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The developmental origins of voice processing in the human brain

Grossmann, Tobias and Oberecker, R. and Koch, S.P. and Friederici, A.D. (2010) The developmental origins of voice processing in the human brain. Neuron 65 (6), pp. 852-858. ISSN 0896-6273.

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In human adults, voices are processed in specialized brain regions in superior temporal cortices. We examined the development of this cortical organization during infancy by using near-infrared spectroscopy. In experiment 1, 7-month-olds but not 4-month-olds showed increased responses in left and right superior temporal cortex to the human voice when compared to nonvocal sounds, suggesting that voice-sensitive brain systems emerge between 4 and 7 months of age. In experiment 2, 7-month-old infants listened to words spoken with neutral, happy, or angry prosody. Hearing emotional prosody resulted in increased responses in a voice-sensitive region in the right hemisphere. Moreover, a region in right inferior frontal cortex taken to serve evaluative functions in the adult brain showed particular sensitivity to happy prosody. The pattern of findings suggests that temporal regions specialize in processing voices very early in development and that, already in infancy, emotions differentially modulate voice processing in the right hemisphere.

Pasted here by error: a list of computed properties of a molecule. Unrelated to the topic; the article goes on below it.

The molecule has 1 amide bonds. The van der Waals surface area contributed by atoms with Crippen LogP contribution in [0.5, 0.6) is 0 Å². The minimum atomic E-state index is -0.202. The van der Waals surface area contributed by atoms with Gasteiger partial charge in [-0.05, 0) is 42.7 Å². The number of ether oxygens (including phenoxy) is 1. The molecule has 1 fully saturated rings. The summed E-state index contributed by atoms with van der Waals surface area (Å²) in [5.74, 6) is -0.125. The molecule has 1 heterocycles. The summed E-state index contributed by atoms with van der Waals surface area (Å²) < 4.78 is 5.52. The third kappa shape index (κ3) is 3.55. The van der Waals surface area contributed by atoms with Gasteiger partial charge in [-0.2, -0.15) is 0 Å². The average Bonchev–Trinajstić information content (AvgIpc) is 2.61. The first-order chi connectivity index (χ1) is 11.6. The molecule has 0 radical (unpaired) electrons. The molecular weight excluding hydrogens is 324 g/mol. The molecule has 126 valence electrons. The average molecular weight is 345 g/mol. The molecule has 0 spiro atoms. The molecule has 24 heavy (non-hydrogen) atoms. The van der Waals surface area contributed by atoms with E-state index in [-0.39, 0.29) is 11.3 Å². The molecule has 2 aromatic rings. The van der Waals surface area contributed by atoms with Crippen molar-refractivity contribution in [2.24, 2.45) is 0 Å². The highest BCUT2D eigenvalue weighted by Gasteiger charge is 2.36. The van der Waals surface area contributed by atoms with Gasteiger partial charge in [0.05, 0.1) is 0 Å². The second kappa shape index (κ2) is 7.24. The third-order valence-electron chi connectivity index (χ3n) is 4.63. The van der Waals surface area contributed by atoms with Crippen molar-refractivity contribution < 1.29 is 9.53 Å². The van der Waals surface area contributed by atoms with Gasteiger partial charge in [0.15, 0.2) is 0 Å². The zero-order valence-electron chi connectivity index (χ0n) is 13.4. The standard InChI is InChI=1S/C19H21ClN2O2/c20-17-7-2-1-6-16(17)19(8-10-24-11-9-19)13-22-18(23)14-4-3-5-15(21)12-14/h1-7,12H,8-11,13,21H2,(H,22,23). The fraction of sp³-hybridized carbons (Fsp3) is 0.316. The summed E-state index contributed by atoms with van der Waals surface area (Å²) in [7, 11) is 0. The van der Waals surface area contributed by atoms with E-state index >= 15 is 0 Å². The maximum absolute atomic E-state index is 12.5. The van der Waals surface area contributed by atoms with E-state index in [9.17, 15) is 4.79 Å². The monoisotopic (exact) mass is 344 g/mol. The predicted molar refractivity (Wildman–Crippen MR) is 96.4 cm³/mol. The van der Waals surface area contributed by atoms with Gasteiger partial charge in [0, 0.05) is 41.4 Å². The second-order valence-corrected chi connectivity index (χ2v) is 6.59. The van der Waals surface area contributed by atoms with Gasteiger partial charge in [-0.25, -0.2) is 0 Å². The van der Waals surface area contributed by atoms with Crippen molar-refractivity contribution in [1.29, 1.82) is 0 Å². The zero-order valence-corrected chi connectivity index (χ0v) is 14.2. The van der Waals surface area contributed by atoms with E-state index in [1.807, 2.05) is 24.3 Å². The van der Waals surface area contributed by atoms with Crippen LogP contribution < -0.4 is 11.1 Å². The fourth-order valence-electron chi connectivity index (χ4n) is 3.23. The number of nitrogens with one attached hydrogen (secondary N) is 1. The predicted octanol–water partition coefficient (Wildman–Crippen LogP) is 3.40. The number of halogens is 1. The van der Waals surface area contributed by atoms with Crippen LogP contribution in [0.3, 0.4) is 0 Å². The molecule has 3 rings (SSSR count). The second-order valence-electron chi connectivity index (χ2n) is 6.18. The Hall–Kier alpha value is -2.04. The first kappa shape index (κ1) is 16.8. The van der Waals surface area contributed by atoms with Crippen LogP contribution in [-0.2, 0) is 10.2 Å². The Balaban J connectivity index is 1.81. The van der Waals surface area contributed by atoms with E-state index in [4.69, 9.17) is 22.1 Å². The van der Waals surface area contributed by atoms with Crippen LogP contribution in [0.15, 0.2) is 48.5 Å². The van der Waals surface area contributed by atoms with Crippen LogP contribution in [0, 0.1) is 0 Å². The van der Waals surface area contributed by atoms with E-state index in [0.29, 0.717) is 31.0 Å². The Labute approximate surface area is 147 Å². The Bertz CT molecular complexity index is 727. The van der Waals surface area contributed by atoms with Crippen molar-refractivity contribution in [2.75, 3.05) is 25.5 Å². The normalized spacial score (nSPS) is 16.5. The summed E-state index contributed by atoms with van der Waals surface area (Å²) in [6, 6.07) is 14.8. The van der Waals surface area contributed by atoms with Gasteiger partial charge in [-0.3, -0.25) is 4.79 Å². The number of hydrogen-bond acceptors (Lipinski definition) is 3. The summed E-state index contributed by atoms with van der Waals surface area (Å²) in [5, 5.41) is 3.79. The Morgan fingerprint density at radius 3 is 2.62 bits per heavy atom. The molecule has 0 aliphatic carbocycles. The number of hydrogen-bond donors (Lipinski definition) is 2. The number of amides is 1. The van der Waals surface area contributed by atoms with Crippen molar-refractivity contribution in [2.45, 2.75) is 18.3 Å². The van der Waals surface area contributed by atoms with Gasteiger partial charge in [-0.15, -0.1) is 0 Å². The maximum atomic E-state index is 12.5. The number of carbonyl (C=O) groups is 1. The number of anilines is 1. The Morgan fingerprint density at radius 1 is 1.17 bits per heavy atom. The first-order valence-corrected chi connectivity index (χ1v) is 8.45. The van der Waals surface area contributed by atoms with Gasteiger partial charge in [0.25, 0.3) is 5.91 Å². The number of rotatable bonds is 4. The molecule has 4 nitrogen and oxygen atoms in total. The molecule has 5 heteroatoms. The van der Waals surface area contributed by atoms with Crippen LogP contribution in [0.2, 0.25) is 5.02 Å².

Item Type: Article
Additional Information: Published version available via Gold Open Access at
School or Research Centre: Birkbeck Schools and Research Centres > School of Science > Psychological Sciences
Depositing User: Administrator
Date Deposited: 07 Feb 2011 11:37
Last Modified: 17 Apr 2013 12:20

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